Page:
Copywork: Out-Dated Practice or Homeschool Resource?
- Monday, November 09, 2009
What is Copywork
Copywork is simply the practice of copying a piece of well-written work from any of a variety of sources onto paper or into a notebook. The student copies from the chosen source using his best penmanship to create a "perfect copy" that is properly spaced and includes all proper capitalization and punctuation marks. It is a method that, when used consistently in your homeschooling studies, will improve your child's penmanship, grammar, and punctuation skills. In addition, it will expose him to a variety of writing styles, structures, and techniques that he will be able to add to his own "writer's toolbox".
Getting Started with Copywork
You can start copywork when your child is just beginning to form his letters. First, you'll need to write the letter(s) being practiced for him to copy. Then, he will form them himself on the line(s) that follow. The goal is for him to copy these letters as perfectly as possible and leave an appropriate space between them. You'll not want to exasperate him by requiring too much during this exercise. Only require as much as can be accomplished in a few minutes for a child this young.
After mastering his letters, you'll move on to words, then sentences, then paragraphs, and so on. Gradually add length to the copywork as he matures and his abilities improve. Occasionally, or as he has time or desire, add artwork to the pages as well. If he starts off well on a particular piece of copywork and begins to become sloppy by the end or is making multiple mistakes, then you may have chosen a selection that is too long for one session. Break the selection into smaller chunks and divide it up over a number of days. The goal with copywork is not to produce large volumes of writing. Instead, our goals are to improve his penmanship, to increase his ability to give his best efforts, to improve his ability to pay attention to details, and to make him naturally more familiar with grammar, punctuation/capitalization rules, and a variety of writing styles, structures, and techniques.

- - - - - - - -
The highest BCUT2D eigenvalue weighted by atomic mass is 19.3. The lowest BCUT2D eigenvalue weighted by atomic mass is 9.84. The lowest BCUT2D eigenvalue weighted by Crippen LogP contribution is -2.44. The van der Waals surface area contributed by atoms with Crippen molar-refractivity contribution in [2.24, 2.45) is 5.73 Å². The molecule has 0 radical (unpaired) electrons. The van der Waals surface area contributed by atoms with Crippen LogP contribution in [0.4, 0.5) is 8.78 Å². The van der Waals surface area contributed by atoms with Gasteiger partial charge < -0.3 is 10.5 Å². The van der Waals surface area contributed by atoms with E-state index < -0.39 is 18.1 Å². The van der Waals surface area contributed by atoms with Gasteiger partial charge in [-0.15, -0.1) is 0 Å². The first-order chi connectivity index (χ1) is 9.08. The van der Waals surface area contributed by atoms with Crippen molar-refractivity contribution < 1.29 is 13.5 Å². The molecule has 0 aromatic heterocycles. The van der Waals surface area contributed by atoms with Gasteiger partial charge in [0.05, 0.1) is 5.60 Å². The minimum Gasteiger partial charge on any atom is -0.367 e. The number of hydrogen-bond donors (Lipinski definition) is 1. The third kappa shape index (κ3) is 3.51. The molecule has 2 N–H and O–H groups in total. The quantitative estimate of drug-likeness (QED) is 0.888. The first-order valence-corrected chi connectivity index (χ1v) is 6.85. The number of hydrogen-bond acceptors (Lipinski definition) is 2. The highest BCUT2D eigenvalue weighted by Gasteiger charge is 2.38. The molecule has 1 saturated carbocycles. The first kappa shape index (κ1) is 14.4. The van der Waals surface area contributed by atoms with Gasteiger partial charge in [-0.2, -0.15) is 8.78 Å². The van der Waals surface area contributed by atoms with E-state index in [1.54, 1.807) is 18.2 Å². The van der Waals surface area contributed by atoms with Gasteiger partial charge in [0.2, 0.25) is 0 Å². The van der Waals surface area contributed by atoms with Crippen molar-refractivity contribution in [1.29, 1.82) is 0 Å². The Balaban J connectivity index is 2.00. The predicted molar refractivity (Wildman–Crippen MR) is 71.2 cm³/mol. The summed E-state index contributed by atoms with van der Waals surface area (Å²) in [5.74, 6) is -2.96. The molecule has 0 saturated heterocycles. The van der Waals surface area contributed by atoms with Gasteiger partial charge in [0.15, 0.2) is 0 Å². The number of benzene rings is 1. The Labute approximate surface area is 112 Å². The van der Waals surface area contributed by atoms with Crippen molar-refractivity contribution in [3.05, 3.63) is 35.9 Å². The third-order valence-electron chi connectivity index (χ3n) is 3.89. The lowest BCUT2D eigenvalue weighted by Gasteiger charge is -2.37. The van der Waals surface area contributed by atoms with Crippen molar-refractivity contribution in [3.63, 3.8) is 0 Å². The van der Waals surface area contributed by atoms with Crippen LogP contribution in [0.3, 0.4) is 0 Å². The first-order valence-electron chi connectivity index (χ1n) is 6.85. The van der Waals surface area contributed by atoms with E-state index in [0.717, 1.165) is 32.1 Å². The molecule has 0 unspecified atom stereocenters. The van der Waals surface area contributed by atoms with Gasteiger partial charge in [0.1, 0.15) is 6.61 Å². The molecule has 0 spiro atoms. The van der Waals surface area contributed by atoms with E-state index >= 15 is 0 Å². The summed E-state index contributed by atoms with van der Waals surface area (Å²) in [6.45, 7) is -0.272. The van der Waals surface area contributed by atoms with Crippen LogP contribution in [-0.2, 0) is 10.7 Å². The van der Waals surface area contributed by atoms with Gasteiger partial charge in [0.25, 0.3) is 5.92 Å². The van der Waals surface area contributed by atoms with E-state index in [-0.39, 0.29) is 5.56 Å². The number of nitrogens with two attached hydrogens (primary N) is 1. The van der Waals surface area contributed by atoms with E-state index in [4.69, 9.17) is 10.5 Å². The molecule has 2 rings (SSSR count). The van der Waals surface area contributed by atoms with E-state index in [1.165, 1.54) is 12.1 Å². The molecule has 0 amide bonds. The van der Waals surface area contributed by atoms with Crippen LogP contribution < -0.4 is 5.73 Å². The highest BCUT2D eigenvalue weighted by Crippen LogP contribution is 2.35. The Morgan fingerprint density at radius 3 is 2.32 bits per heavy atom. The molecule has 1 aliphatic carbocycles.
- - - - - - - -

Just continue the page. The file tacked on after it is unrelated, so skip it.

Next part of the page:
How Often Should I Assign Copywork
Copywork may be done daily. When my children are first learning to form letters, both manuscript and cursive, I assign it daily, remembering to assign appropriate amounts that challenge them without exasperating them. When they are proficient in forming letters and words without assistance, then we may cut this back to 3-4 days a week. It just depends on the rest of our language arts schedule.
What Should We Use for Copywork
Add copywork to any topic you are currently studying or notebooking. Choose a selection from one of your literature books, poetry readings, or other well-written book. Make sure to include selections from the classics, Shakespeare, Aesop's Fables for younger children, famous pieces of work like the Declaration of Independence, and favorite passages from the Bible. Choose passages of scripture for copywork and use this time to help with scripture memorization. If you're notebooking through the Bible, choose a key passage to add to each story being studied. Use your favorite hymns for copywork. Each week, my children copy from their assigned dictation sources, poetry memorization assignments, and Bible passages. To this, we'll add selections from their science, history, and literature readings.
A great year-long copywork project would be to collect quotes from either one particular study or from all of your studies. Take turns letting the kids choose their own and mix them with ones you find especially inspiring. A long-term project for an older student might be to collect meaningful passages of scripture or whole chapters from a favorite book, such as Psalms or Proverbs. How about a notebook filled with a collection of their favorite poems? A collection of quotes from great biographies and speeches would be excellent for copywork. Is your child passionate about a topic? Copywork can add depth to a study as your child researches and collects information about this topic.
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